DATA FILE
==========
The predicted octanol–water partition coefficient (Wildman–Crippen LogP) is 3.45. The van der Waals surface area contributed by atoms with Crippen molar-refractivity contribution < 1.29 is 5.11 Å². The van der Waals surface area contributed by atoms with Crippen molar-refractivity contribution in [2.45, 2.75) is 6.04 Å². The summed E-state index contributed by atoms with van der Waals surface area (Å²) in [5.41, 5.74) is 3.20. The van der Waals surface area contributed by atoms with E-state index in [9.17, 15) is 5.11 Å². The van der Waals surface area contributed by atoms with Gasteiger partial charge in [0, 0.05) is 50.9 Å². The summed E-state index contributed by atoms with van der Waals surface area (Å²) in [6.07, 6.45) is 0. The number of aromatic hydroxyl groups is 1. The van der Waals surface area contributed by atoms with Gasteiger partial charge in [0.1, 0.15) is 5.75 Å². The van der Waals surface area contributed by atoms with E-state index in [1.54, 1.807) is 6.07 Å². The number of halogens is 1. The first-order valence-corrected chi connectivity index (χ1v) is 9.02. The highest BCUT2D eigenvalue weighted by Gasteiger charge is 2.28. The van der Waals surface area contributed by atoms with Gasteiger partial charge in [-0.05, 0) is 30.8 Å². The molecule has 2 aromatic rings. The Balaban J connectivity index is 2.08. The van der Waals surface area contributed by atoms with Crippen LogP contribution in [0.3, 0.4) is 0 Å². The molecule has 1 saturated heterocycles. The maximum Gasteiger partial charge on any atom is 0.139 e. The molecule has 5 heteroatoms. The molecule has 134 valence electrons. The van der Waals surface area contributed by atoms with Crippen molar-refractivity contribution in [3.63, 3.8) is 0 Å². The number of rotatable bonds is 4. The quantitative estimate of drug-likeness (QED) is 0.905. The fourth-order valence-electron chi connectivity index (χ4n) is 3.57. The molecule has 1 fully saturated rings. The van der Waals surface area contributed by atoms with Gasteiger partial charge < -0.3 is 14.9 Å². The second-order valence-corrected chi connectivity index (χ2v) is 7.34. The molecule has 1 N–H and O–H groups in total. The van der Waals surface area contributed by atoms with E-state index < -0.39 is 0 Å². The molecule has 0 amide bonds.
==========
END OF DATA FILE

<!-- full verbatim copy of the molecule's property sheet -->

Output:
The predicted octanol–water partition coefficient (Wildman–Crippen LogP) is 3.45. The van der Waals surface area contributed by atoms with Crippen molar-refractivity contribution < 1.29 is 5.11 Å². The van der Waals surface area contributed by atoms with Crippen molar-refractivity contribution in [2.45, 2.75) is 6.04 Å². The summed E-state index contributed by atoms with van der Waals surface area (Å²) in [5.41, 5.74) is 3.20. The van der Waals surface area contributed by atoms with E-state index in [9.17, 15) is 5.11 Å². The van der Waals surface area contributed by atoms with Gasteiger partial charge in [0, 0.05) is 50.9 Å². The summed E-state index contributed by atoms with van der Waals surface area (Å²) in [6.07, 6.45) is 0. The number of aromatic hydroxyl groups is 1. The van der Waals surface area contributed by atoms with Gasteiger partial charge in [0.1, 0.15) is 5.75 Å². The van der Waals surface area contributed by atoms with E-state index in [1.54, 1.807) is 6.07 Å². The number of halogens is 1. The first-order valence-corrected chi connectivity index (χ1v) is 9.02. The highest BCUT2D eigenvalue weighted by Gasteiger charge is 2.28. The van der Waals surface area contributed by atoms with Gasteiger partial charge in [-0.05, 0) is 30.8 Å². The molecule has 2 aromatic rings. The Balaban J connectivity index is 2.08. The van der Waals surface area contributed by atoms with Crippen LogP contribution in [0.3, 0.4) is 0 Å². The molecule has 1 saturated heterocycles. The maximum Gasteiger partial charge on any atom is 0.139 e. The molecule has 5 heteroatoms. The molecule has 134 valence electrons. The van der Waals surface area contributed by atoms with Crippen molar-refractivity contribution in [3.63, 3.8) is 0 Å². The number of rotatable bonds is 4. The quantitative estimate of drug-likeness (QED) is 0.905. The fourth-order valence-electron chi connectivity index (χ4n) is 3.57. The molecule has 1 fully saturated rings. The van der Waals surface area contributed by atoms with Gasteiger partial charge < -0.3 is 14.9 Å². The second-order valence-corrected chi connectivity index (χ2v) is 7.34. The molecule has 1 N–H and O–H groups in total. The van der Waals surface area contributed by atoms with E-state index < -0.39 is 0 Å². The molecule has 0 amide bonds.